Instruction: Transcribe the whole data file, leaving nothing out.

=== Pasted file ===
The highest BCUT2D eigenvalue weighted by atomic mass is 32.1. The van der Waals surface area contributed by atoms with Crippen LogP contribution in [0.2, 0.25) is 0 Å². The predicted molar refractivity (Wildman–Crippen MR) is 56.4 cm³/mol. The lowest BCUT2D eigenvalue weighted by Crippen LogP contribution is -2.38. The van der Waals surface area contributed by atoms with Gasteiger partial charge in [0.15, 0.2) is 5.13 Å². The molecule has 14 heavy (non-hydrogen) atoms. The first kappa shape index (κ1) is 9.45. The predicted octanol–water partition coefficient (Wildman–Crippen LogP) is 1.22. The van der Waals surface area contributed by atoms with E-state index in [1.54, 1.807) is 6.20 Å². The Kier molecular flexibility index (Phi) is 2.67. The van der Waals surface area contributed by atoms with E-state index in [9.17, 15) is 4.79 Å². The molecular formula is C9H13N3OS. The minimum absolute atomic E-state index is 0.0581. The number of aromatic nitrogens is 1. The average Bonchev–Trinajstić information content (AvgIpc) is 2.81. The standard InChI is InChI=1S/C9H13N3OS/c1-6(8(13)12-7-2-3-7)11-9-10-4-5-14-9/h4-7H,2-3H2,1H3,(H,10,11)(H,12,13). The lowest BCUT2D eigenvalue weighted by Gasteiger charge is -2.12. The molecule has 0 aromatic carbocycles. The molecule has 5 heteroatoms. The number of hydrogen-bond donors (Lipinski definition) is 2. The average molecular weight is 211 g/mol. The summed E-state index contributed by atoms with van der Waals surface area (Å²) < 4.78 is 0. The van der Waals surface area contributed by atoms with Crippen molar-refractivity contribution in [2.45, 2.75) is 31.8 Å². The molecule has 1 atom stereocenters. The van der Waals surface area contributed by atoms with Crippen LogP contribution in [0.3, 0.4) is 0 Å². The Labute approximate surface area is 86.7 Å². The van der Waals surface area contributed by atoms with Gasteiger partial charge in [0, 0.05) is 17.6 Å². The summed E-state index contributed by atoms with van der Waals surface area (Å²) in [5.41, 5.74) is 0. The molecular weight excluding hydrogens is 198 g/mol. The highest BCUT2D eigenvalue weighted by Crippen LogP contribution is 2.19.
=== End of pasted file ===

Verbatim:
The highest BCUT2D eigenvalue weighted by atomic mass is 32.1. The van der Waals surface area contributed by atoms with Crippen LogP contribution in [0.2, 0.25) is 0 Å². The predicted molar refractivity (Wildman–Crippen MR) is 56.4 cm³/mol. The lowest BCUT2D eigenvalue weighted by Crippen LogP contribution is -2.38. The van der Waals surface area contributed by atoms with Gasteiger partial charge in [0.15, 0.2) is 5.13 Å². The molecule has 14 heavy (non-hydrogen) atoms. The first kappa shape index (κ1) is 9.45. The predicted octanol–water partition coefficient (Wildman–Crippen LogP) is 1.22. The van der Waals surface area contributed by atoms with E-state index in [1.54, 1.807) is 6.20 Å². The Kier molecular flexibility index (Phi) is 2.67. The van der Waals surface area contributed by atoms with E-state index in [9.17, 15) is 4.79 Å². The molecular formula is C9H13N3OS. The minimum absolute atomic E-state index is 0.0581. The number of aromatic nitrogens is 1. The average Bonchev–Trinajstić information content (AvgIpc) is 2.81. The standard InChI is InChI=1S/C9H13N3OS/c1-6(8(13)12-7-2-3-7)11-9-10-4-5-14-9/h4-7H,2-3H2,1H3,(H,10,11)(H,12,13). The lowest BCUT2D eigenvalue weighted by Gasteiger charge is -2.12. The molecule has 0 aromatic carbocycles. The molecule has 5 heteroatoms. The number of hydrogen-bond donors (Lipinski definition) is 2. The average molecular weight is 211 g/mol. The summed E-state index contributed by atoms with van der Waals surface area (Å²) < 4.78 is 0. The van der Waals surface area contributed by atoms with Crippen molar-refractivity contribution in [2.45, 2.75) is 31.8 Å². The molecule has 1 atom stereocenters. The van der Waals surface area contributed by atoms with Crippen LogP contribution in [0.3, 0.4) is 0 Å². The Labute approximate surface area is 86.7 Å². The van der Waals surface area contributed by atoms with Gasteiger partial charge in [0, 0.05) is 17.6 Å². The summed E-state index contributed by atoms with van der Waals surface area (Å²) in [5.41, 5.74) is 0. The molecular weight excluding hydrogens is 198 g/mol. The highest BCUT2D eigenvalue weighted by Crippen LogP contribution is 2.19.